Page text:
Dr. Peggy Richter describes how CBT and various medication options can help treat people with OCD. Listen here.
Instead of letting her depression run her life, she decided to outrun it.
“I have clinical depression,” says Mara Suttman-Lea. “No, I am not depressed. I suffer from depression. They are two vastly different concepts.”
An expert explains why reassuring words that you won't get Ebola are often not enough to soothe your anxieties.
˃ “The CDLP was invaluable to my professional advancement.”
˃ “The program provided a wonderful opportunity to hear from leaders in the field and network with other young professionals.”
˃ “I would like to note that CDLP was directly helpful in the process of applying for grants.”
˃ “Participating in the ADAA Career Development Leadership Program provided great momentum for 2014.”
Take an anonymous online screening or locate a mental health screening site, including those for college students and military and their families. Screening for depression is as important as screening for physical diseases because early identification makes treatment more effective.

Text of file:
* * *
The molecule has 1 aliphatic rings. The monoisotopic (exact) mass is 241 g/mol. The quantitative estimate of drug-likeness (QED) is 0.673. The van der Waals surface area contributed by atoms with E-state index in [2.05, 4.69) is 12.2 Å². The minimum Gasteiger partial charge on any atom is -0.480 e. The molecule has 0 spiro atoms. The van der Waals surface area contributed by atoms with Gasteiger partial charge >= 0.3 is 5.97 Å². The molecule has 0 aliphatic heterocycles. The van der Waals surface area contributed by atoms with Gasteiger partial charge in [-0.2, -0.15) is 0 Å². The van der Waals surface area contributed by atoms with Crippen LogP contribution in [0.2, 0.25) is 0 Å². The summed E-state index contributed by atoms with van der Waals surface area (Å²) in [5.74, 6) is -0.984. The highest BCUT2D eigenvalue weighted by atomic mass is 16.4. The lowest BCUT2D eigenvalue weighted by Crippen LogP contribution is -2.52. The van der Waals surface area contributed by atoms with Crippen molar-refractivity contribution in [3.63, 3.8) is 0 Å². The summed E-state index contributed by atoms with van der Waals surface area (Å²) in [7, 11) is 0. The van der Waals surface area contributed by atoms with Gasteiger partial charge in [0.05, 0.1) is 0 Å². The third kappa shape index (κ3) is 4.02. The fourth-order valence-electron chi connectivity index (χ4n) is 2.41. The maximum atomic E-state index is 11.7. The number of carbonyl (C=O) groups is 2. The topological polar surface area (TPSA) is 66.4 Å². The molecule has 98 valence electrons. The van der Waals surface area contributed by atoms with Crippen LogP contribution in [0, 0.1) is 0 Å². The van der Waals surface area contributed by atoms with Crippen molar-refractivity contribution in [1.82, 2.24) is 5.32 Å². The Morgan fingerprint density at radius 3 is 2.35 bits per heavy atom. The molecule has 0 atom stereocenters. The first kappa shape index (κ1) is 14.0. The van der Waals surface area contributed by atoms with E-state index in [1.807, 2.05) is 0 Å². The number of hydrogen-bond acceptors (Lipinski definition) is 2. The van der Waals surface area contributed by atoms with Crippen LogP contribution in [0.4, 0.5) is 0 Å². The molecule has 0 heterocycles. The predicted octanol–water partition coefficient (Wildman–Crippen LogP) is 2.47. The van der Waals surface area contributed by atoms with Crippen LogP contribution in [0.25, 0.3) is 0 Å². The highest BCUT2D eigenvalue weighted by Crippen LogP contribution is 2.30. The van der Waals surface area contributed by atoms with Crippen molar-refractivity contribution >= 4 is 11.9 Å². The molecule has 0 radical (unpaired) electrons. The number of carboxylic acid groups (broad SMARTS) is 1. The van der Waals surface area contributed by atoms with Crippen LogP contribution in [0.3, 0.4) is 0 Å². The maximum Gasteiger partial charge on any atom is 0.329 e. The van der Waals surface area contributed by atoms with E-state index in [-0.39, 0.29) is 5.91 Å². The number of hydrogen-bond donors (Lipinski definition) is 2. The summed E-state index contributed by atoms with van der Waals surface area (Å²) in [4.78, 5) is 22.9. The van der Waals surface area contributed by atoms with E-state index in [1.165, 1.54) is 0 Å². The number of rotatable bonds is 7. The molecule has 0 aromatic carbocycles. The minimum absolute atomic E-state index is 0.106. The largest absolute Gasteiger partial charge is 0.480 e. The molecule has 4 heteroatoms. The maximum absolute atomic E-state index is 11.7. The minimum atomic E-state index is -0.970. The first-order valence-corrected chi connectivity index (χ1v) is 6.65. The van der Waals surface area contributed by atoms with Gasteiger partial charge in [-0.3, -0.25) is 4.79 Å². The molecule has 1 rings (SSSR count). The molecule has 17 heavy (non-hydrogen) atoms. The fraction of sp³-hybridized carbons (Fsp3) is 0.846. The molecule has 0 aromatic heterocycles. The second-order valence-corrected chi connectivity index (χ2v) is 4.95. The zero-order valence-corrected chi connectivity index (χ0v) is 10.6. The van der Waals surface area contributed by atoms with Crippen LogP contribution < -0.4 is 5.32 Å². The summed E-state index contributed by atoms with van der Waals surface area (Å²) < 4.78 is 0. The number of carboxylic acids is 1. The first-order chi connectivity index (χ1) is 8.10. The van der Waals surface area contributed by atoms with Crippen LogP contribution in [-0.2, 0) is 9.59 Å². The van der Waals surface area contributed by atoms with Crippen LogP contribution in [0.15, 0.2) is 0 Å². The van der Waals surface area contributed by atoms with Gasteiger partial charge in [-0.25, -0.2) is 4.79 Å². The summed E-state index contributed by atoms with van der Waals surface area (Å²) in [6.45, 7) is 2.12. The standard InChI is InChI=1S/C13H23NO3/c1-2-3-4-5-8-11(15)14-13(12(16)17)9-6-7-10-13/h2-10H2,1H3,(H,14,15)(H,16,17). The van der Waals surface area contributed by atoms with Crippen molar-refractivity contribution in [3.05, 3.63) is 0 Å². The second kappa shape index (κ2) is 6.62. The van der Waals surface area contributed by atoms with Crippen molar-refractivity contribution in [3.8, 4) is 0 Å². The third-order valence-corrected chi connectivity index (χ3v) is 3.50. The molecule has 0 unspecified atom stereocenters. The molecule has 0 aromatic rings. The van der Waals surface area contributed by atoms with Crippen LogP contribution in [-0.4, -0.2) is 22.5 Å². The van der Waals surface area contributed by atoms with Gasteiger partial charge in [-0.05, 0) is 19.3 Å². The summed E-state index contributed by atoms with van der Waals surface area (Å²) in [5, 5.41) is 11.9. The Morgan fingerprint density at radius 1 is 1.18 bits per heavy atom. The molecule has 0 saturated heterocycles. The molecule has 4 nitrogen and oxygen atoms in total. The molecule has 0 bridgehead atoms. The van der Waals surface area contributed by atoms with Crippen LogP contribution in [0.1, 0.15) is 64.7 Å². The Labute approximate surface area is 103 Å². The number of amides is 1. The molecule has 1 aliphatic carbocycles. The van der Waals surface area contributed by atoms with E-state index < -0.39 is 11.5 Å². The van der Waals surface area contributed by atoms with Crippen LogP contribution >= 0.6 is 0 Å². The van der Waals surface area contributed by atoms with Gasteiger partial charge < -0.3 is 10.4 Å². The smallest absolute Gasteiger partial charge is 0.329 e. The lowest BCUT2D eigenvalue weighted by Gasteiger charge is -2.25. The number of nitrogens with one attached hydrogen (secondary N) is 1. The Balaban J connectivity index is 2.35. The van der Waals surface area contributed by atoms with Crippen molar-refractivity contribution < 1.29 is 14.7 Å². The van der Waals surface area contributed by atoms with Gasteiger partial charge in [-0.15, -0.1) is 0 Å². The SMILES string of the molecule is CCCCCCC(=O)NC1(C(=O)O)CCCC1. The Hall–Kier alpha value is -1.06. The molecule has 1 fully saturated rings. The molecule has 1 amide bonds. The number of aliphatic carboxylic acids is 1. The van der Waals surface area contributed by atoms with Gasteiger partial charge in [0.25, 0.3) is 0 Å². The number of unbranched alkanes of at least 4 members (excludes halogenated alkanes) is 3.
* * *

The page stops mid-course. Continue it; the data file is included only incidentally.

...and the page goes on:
Do you have problems with mood or anxiety?
The University of Illinois at Chicago is conducting a research study on mood and anxiety. This study is testing how treatments affect brain function, physiology, behavior, and mental health.
You may be eligible if
Robin Williams and too many others have lost their lives to suicide. Williams' tragic death made highly public the great need for increased awareness of the grave risk that suicide poses.
The purpose of this study is to learn which of two forms of therapy is more likely to help people who have body dysmorphic disorder (BDD). We are comparing cognitive-behavioral therapy (CBT), which is a promising new treatment for BDD, and supportive psychotherapy (SPT), which appears to be the most widely used therapy in the community to treat BDD and related problems, such as low self-esteem or problems with family members or friends.
Adults (age18 or older):
Research shows that people with PTSD are more likely to smoke than people without PTSD. It also shows that people with PTSD have more difficulty at attempts to quit smoking. This study is part of a program aimed at finding out how best to help smokers quit who also have PTSD.